Facing the hard realities
My opponent makes some good points for why Android as mobile OS has staying power. It's too big to go away completely, and the fact that it is an Open Source project means that the code could continue to thrive even under alternative or even community stewardship (think Amazon or even Apache) for a long time to come.
But we may need to face some hard realities here. It is very likely that Apple will ultimately prevail against Samsung, and as a result of the damages awarded to Cupertino (which could triple) the Korean giant might have to make some hard choices.
And if Samsung withdraws from the market or has to affect drastic changes to its products to avoid infringement, so will HTC and any number of other weaker OEMs. And drastic changes do not necessarily bode well for Android's ecosystem.
As my opponent has said in his own writing, people like the fundamental aesthetics and basic functionality aspects of Apple's products, and that may be the only formula that the buying public is willing to accept. Unfortunately for Samsung and Google, those aspects are patented. By Apple.
As if customer preference towards Apple's patented design and functionality isn't reason enough to worry about Android's longevity, it is becoming increasingly likely that the Android device ecosystem of the future will be monolithic instead of being a heterogeneous one.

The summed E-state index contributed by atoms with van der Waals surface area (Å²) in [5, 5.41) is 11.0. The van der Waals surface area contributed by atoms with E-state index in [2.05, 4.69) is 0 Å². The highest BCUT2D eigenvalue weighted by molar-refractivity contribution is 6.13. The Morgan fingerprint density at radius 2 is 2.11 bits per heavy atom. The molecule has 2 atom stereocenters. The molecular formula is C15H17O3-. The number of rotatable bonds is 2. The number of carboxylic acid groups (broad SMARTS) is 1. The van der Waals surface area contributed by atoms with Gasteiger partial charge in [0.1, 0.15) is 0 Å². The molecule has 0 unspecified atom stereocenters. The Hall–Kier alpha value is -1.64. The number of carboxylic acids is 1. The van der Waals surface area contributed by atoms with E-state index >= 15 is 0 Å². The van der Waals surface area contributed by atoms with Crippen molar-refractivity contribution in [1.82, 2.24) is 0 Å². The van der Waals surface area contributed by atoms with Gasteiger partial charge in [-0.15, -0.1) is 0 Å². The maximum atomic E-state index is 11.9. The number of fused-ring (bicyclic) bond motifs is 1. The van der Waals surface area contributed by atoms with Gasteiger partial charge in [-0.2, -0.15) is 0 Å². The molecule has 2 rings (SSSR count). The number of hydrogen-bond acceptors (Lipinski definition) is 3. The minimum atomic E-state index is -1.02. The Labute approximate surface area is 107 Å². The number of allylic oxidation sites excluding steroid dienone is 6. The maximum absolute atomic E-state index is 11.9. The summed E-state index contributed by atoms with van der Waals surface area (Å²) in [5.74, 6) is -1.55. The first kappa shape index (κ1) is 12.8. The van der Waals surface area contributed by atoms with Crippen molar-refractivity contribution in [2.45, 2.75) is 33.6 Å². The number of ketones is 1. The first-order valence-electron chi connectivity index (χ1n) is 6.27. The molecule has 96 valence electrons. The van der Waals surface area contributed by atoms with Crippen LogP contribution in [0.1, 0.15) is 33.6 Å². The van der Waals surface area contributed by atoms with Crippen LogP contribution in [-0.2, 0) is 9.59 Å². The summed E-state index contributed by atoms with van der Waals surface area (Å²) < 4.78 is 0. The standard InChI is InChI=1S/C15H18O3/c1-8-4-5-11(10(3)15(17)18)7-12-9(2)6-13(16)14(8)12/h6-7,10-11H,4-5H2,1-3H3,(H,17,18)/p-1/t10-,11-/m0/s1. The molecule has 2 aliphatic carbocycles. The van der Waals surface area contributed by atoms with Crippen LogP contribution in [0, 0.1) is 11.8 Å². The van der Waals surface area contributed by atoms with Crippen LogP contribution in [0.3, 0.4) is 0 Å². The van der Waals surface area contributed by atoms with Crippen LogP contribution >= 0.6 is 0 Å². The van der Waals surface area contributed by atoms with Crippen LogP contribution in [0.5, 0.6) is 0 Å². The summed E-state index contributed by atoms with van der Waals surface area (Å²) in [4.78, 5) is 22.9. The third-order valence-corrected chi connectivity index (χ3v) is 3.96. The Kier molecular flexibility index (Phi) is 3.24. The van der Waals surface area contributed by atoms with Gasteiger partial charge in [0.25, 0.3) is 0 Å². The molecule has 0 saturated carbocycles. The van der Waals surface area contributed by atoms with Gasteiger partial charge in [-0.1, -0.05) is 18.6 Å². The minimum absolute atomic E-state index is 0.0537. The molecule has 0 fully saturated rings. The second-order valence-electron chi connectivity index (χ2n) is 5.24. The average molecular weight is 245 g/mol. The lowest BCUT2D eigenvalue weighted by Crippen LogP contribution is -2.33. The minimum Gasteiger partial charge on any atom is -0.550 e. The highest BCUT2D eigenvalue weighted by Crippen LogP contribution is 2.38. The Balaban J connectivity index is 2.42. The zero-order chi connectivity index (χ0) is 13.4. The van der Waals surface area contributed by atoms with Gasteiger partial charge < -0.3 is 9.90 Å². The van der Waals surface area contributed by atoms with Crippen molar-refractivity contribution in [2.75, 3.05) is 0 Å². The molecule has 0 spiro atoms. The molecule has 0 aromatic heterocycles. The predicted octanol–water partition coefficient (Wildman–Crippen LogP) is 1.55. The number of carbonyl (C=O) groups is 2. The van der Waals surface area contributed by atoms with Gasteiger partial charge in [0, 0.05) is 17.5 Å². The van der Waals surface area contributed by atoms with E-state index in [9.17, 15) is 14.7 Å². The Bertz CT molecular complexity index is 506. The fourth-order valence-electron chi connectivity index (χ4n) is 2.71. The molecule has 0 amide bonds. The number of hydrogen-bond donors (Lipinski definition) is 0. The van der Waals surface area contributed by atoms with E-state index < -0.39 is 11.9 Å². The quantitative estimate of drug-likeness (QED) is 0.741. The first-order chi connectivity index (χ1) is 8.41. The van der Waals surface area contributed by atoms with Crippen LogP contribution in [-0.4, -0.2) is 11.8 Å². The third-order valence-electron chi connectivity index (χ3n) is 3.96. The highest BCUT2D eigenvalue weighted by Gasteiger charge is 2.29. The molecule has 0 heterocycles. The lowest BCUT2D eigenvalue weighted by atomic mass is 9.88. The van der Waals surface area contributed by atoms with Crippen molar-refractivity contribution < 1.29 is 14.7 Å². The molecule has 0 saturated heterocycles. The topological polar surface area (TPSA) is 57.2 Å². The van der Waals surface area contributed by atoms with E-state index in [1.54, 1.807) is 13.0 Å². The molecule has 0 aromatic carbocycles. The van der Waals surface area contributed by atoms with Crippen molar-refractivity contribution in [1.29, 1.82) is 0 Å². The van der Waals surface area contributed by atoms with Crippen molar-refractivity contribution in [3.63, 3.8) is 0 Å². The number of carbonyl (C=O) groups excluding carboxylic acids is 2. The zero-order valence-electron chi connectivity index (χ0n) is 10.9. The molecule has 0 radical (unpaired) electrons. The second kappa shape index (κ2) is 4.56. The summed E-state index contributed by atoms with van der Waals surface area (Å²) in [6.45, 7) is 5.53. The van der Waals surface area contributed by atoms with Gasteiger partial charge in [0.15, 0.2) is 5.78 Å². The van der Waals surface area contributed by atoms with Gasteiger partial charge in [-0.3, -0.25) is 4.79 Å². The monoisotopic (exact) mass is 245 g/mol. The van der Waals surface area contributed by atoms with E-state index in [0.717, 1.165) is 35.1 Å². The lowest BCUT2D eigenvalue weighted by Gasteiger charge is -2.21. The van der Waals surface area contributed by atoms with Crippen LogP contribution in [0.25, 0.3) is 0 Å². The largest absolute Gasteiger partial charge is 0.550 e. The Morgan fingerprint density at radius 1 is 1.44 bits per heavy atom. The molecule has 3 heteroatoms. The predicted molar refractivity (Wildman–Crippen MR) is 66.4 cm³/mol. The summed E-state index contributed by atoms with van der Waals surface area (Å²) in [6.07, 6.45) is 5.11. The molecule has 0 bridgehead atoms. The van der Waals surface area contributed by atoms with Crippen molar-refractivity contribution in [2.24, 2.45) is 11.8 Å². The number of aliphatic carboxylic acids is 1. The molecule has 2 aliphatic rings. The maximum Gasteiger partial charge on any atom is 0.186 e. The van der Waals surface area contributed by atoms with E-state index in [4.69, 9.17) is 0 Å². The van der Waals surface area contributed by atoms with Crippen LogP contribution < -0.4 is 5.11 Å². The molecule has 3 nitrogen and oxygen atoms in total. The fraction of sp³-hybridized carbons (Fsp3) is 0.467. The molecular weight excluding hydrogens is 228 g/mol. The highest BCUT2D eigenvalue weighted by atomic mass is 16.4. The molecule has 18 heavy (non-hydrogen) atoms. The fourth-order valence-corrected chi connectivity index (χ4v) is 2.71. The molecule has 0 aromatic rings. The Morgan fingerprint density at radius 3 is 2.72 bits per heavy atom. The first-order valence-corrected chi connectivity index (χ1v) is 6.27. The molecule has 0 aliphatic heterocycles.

This would be not unlike what exists today in in Apple's supply chain driven world (a la Foxconn and Samsung) where Google controls who manufactures and supplies components for their devices.
Google's walled garden will have fewer guard towers and nicer guards, but it will still be a walled garden.
And while Android may not "die" in that sort of a world, it won't prosper either. In a choice between walled gardens of Apple-controlled, Amazon-controlled, Microsoft-controlled and Google-controlled products, the more powerful ecosystems will prevail.
Guess who has the strongest.
Android will thrive just fine
While my esteemed colleague Jason made a compelling case that the Samsung/Apple verdict would spell the end of Android, I'm afraid he's living in a dream world. The entire Android ecosystem, Google and its OEM partners, is the biggest the mobile space has ever seen.
While the clear case against Samsung is serious, Android is going to continue to thrive just fine. Google may have to adjust the features ruled to infringe on Apple's patents, but if so that's what it will do. There are billions and billions of dollars at stake for the entire system and they won't be thrown away by throwing in the towel.
The only event that would have a chance at shutting Android down is for Apple to successfully go against the core Android OS. Even that wouldn't necessarily spell total defeat for the platform. Google will adjust as companies must when faced with such adversity.